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TABLE 1: M IXTURE DESIGN ( EQUIDIMENSIONAL AGGREGATES ) Materials requirements: Portland cement = ASTM
TABLE 1: M IXTURE DESIGN ( EQUIDIMENSIONAL AGGREGATES ) Materials requirements: Portland cement = ASTM

TABLE 1:

MIXTURE DESIGN (EQUIDIMENSIONAL AGGREGATES)

Materials requirements: Portland cement = ASTM C 150 Type I/II; fly ash = ASTM C 618, Class F; aggregate = ASTM C 33 w/blend sizes; nominal maximum size = 1 in.; admixture = ASTM C 494, Type A or D; Air-entraining admixture = ASTM C 260. Mixture requirements: Max. w/cm ratio = 0.50; air content = 5 ± 1.5%; compressive strength at 28 days = 4000 psi or flexural strength = 650 psi; combined aggregate = as shown on the Coarseness Factor Chart with a tolerance of the limits of the trapezoid around the design location; aggregate grading variations = follow the trend on the 0.45 Power Grading Chart without major deviations. Quality control: Maintain a continuing quality control program, including aggregate testing, and making adjustments in proportions where required to meet the mixture design requirements. Note to specifier: Adjust the above, including references, to meet project needs. Adjustments in the graphics will be needed only where local aggre- gate particle availability and/or shapes dictate.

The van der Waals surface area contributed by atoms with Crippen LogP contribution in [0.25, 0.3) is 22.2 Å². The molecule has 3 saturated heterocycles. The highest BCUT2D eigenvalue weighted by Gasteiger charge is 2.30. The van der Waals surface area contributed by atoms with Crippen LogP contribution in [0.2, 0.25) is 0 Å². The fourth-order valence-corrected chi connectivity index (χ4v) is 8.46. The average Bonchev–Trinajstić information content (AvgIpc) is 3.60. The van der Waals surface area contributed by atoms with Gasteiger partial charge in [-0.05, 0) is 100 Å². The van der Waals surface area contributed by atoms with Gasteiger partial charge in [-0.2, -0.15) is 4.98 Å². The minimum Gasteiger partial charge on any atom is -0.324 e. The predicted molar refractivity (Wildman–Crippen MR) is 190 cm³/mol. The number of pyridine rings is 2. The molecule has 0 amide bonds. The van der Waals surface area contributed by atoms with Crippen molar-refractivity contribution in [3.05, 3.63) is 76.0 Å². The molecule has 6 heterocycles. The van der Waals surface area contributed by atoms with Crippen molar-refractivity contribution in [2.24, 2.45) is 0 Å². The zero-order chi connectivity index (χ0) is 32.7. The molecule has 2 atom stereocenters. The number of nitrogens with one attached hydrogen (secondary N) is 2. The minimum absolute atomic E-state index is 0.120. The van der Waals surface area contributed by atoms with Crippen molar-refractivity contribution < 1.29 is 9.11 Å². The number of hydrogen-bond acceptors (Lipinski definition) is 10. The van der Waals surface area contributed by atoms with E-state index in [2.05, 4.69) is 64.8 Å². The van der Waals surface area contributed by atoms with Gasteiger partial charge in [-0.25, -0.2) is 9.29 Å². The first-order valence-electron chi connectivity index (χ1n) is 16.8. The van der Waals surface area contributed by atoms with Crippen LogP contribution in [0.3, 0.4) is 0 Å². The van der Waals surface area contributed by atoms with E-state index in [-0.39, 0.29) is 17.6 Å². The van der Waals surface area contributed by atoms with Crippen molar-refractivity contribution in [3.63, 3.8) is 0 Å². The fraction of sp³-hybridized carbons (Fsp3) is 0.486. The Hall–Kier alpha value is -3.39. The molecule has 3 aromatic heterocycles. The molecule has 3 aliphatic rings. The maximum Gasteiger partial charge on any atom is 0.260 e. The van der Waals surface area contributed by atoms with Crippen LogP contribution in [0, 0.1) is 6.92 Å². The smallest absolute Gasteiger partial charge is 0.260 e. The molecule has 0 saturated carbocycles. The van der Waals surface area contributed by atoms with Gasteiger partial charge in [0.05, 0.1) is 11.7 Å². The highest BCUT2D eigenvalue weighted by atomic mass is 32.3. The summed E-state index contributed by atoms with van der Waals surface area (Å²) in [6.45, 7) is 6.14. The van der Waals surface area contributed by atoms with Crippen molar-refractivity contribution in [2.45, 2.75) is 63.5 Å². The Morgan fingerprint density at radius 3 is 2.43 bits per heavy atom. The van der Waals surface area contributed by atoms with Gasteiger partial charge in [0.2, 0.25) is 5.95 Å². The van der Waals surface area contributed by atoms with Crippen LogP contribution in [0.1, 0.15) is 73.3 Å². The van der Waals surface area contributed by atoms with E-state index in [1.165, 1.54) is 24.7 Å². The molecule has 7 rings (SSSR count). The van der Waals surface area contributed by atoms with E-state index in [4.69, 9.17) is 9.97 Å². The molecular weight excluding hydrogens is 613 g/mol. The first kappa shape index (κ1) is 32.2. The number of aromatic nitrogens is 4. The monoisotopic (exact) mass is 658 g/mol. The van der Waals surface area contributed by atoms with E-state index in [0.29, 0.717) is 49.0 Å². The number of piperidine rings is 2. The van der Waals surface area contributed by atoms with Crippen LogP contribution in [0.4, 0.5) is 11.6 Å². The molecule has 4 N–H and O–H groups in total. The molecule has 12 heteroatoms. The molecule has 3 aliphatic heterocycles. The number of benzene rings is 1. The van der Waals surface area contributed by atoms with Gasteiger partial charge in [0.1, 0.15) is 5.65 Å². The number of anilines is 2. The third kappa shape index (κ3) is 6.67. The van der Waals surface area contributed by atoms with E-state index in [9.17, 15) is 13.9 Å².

Table 1, Mixture design (equidimensional aggregates), identifies the mixture and prescriptive requirements for materials, strength, and air content. Figure 2 depicts the concrete mixture design combined aggregates relation- ships. In regard to the coarseness factor chart, the X-axis is the percent of the combined aggregate retained on the No. 8 sieve that is also retained on the 3/8-in. sieve, and the Y-axis is the percent of the combined aggregate that passes the No. 8 sieve. The term “workability” does not correlate with slump. The research that led to this chart 5 was based on six U.S. bags of cement (564 lb/yd 3 or 335 kg/m 3 ). A change of one 94-lb (43 kg) U.S. bag of cement necessitates a change of 2.5 percentage points on the Y-axis—added or subtracted. The diagonal bar is the Trend Bar that divides sandy from rocky mixtures. Zone I mixtures segregate during placement. Zone II is the desirable zone. Zone III is an extension of Zone II for 0.5-in. (13 mm) and finer aggregate. Zone IV has too much fine mortar and can be expected to crack, produce low strength, and segregate during vibration. Zone V is too rocky.

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2002 /